Insight September 2021: future used EV and hybrid car values

by | Sep 7, 2021 | UK Car Valuations

A recent exercise comparing new car registration data from the German and UK car markets was thought-provoking on the subject of future used car supply and future used car values.

In July 2021, 236,400 new passenger cars were registered in Germany: 25% fewer than in July 2020. While this was the first monthly fall in Germany after four consecutive months of growth, the YTD total was still up 7%, with c. 1.6 million cars registered. That said, the 2021 total is still down 25% compared to the first seven months of 2019 – the year before corona.

UK new car registrations for July fell by 29.5% to 123,296 units, according to the Society of Motor Manufacturers and Traders (SMMT). The decline is artificially lessened in comparison with July 2020, when registrations rose dramatically as showrooms enjoyed a full month’s operation following the first 2020 lockdown.

However, July’s performance was down over 22% on the average recorded over the past decade, as the ongoing semiconductor shortage and the ‘pingdemic’ impacted on both supply and demand. Consequently, this was the weakest July for new car registrations since 1998, prior to the introduction of the two-plate system.

Most sales were lost in fleet which, at 61,140 units, was almost 30% lower than the average recorded over the past decade. Private registrations fell by a lesser extent vs average: down 11% to 59,841 units. A decline in fleet business for July did not match the YTD trend, which is still up almost 30% year-on-year, but then it is only up thanks to woeful 2020 numbers.

The YTD total for all sectors was 1,033,269: a 24.7% increase on the same period last year. So, while fleet registrations have kept pace with general market performance thus far through 2021, anyone with an eye on the economy and changing work trends will acknowledge the risks to the fleet sector. August was another poor month, with 12,627 fewer fleet cars registered: a fall of more than 27% vs August 2020.

While new cars sales are down for several reasons, including the chip shortage and the pandemic, this fall in registrations and changing market patterns could hurt future used car buyers in several ways.

Firstly, supply of used cars in two to three years is going to be lower than we have become familiar with, so if you’re used to buying your main car at three or four years old with 60% of depreciation behind it, that may be different next time around. It is also worth bearing in mind the fall in private sales over recent years; it is getting harder to buy a three- or four-year-old car privately these days. Thank you, We Buy Any Car.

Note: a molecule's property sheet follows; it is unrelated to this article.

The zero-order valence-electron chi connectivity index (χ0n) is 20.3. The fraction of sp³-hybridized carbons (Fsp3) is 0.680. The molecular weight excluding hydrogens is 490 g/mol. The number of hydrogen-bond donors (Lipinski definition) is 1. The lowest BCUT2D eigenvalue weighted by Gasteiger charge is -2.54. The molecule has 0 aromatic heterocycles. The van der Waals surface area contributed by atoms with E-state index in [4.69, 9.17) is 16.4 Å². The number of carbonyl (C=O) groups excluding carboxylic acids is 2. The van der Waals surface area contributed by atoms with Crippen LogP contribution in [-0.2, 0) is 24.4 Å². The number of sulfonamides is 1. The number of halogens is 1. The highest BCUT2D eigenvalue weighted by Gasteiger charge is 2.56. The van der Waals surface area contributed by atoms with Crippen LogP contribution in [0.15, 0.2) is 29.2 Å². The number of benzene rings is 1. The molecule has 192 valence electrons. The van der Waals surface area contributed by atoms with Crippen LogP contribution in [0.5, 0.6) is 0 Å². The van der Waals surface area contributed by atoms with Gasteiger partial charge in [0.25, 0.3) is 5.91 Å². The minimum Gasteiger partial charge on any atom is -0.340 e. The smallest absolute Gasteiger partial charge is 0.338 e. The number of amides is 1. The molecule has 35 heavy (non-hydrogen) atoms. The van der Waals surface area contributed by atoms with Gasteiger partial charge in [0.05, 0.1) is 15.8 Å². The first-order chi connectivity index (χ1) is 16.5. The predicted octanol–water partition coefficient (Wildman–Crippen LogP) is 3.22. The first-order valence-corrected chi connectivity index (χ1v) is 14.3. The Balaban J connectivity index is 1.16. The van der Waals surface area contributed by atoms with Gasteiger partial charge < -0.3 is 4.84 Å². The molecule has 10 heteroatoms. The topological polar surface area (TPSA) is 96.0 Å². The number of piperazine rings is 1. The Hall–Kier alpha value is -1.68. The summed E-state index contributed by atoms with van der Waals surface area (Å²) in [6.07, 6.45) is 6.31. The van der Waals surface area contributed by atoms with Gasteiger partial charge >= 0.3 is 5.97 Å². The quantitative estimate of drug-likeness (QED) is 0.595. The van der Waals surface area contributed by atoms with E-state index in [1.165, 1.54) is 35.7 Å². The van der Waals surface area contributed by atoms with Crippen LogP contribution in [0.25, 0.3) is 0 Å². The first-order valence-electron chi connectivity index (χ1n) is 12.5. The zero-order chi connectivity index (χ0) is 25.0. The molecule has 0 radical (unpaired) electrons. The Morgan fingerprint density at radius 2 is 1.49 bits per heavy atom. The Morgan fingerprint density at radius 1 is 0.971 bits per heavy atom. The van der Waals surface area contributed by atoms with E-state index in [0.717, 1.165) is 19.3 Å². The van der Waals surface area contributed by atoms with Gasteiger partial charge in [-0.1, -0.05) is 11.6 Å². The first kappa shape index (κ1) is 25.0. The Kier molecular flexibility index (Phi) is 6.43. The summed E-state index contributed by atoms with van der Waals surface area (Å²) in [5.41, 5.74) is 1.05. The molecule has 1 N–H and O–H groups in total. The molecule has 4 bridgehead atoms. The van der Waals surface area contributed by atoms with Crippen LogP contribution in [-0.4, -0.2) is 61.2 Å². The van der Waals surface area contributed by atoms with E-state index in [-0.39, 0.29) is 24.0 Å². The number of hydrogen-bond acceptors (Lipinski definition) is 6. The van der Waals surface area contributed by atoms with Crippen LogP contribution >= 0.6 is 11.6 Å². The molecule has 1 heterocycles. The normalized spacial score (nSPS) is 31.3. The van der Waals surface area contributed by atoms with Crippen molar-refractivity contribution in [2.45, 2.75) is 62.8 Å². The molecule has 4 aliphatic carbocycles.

Secondly, national used vehicle stock may be made of up fewer fleet cars and more private cars. Many private buyers do not spend as much as fleet buyers and are drawn to cheaper brands. Private buyers in the prestige sector are often on lease and PCP plans and are encouraged by manufacturers to take cars from UK stock, so reducing the level of new car personalisation. This could lead to fewer interesting and high spec examples in the future and a further rise in value for well optioned cars. This will need to be reflected in insurance payouts.

Thirdly, surging demand for the latest battery electric, hybrid and plug-in hybrid vehicles has led to their registrations rising 32%, 46% and 72% respectively. Demand for plug-in hybrid has outpaced battery electric in five of the last six months since changes to the Plug-in Car Grant were introduced in March. There are now some 130 plug-in models on the market and the numbers are growing. All electric vehicles are expensive and have likely been written up by finance and lease companies at strong future values/final payments, but these numbers will still be well below the cost and potential extended lead times to replace these cars with newer models when the contract period expires.

It may be reasonable to imagine that, with the high standard spec now seen on so many new cars unlikely to be rendered significantly obsolete for quite some time, and with a three- or four-year-old car facing slower depreciation, many private buyers on HP, PCP or personal lease agreements may opt to keep their cars when the contract expires rather than hand it back and start again with another expensive purchase. This would be another issue for supply of used electric vehicles – exactly what most used car buyers are likely to be looking for in 2025 and beyond.

So, if you’re a private buyer who’s been looking at the electric market and planning to jump in circa 2024/2025 when the technology is a little more proven, it may be worth considering your options in the face of low new cars sales through 2020 and 2021 and what this could mean for you as a buyer in what is likely to be quite a strong market (assuming no economic disasters). Electric vehicle demand is unlikely to slow down any time soon, while supply of the most desirable models will be limited and prices will be high as a result.

While I have not crunched the numbers as yet – there may be no numbers worth crunching until this situation plays out a bit further – current trends suggest that depreciation on the most desirable EVs over 36 to 48 months could be very low. This might be particularly true for prestige brands including BMW, as the UK’s entrenched badge obsession is unlikely to change. Despite the big push around electric vehicles, if the likely supply of good used examples does not improve, then we may all end up driving internal combustion vehicles for many more years than is currently imagined.